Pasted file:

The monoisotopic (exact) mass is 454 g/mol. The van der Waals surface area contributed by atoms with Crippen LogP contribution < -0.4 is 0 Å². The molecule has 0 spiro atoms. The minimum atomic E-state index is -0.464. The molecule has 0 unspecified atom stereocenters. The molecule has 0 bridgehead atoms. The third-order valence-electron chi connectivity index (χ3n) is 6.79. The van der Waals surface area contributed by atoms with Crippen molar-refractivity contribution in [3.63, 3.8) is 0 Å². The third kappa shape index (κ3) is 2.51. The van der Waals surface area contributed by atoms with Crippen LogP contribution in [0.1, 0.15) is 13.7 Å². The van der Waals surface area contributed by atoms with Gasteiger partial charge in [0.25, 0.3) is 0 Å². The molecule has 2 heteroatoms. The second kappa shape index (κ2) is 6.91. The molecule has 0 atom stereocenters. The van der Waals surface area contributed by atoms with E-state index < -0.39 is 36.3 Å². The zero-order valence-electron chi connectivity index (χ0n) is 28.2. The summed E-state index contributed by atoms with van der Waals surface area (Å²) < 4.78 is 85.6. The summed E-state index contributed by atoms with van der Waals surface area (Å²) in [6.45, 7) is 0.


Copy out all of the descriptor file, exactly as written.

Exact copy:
The monoisotopic (exact) mass is 454 g/mol. The van der Waals surface area contributed by atoms with Crippen LogP contribution < -0.4 is 0 Å². The molecule has 0 spiro atoms. The minimum atomic E-state index is -0.464. The molecule has 0 unspecified atom stereocenters. The molecule has 0 bridgehead atoms. The third-order valence-electron chi connectivity index (χ3n) is 6.79. The van der Waals surface area contributed by atoms with Crippen molar-refractivity contribution in [3.63, 3.8) is 0 Å². The third kappa shape index (κ3) is 2.51. The van der Waals surface area contributed by atoms with Crippen LogP contribution in [0.1, 0.15) is 13.7 Å². The van der Waals surface area contributed by atoms with Gasteiger partial charge in [0.25, 0.3) is 0 Å². The molecule has 2 heteroatoms. The second kappa shape index (κ2) is 6.91. The molecule has 0 atom stereocenters. The van der Waals surface area contributed by atoms with E-state index < -0.39 is 36.3 Å². The zero-order valence-electron chi connectivity index (χ0n) is 28.2. The summed E-state index contributed by atoms with van der Waals surface area (Å²) < 4.78 is 85.6. The summed E-state index contributed by atoms with van der Waals surface area (Å²) in [6.45, 7) is 0.